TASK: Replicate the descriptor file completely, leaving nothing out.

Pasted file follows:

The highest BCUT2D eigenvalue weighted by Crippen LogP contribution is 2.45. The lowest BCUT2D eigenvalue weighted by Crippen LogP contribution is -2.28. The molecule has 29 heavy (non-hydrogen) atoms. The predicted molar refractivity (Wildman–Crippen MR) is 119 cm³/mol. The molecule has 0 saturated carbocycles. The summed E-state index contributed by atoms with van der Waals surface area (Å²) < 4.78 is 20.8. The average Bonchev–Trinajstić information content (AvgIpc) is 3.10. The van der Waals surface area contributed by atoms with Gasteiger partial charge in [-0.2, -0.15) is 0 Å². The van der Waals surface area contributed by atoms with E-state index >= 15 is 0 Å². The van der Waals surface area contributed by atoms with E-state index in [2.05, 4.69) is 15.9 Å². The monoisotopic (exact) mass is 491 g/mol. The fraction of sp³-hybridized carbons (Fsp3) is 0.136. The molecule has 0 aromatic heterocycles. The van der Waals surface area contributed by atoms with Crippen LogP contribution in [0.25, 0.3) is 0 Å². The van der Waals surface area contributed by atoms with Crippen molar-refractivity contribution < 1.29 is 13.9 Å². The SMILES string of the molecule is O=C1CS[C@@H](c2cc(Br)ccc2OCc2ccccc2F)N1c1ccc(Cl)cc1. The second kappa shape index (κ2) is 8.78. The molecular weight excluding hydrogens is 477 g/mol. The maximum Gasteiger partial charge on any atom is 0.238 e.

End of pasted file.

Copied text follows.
The highest BCUT2D eigenvalue weighted by Crippen LogP contribution is 2.45. The lowest BCUT2D eigenvalue weighted by Crippen LogP contribution is -2.28. The molecule has 29 heavy (non-hydrogen) atoms. The predicted molar refractivity (Wildman–Crippen MR) is 119 cm³/mol. The molecule has 0 saturated carbocycles. The summed E-state index contributed by atoms with van der Waals surface area (Å²) < 4.78 is 20.8. The average Bonchev–Trinajstić information content (AvgIpc) is 3.10. The van der Waals surface area contributed by atoms with Gasteiger partial charge in [-0.2, -0.15) is 0 Å². The van der Waals surface area contributed by atoms with E-state index >= 15 is 0 Å². The van der Waals surface area contributed by atoms with E-state index in [2.05, 4.69) is 15.9 Å². The monoisotopic (exact) mass is 491 g/mol. The fraction of sp³-hybridized carbons (Fsp3) is 0.136. The molecule has 0 aromatic heterocycles. The van der Waals surface area contributed by atoms with Crippen LogP contribution in [0.25, 0.3) is 0 Å². The van der Waals surface area contributed by atoms with Crippen molar-refractivity contribution < 1.29 is 13.9 Å². The SMILES string of the molecule is O=C1CS[C@@H](c2cc(Br)ccc2OCc2ccccc2F)N1c1ccc(Cl)cc1. The second kappa shape index (κ2) is 8.78. The molecular weight excluding hydrogens is 477 g/mol. The maximum Gasteiger partial charge on any atom is 0.238 e.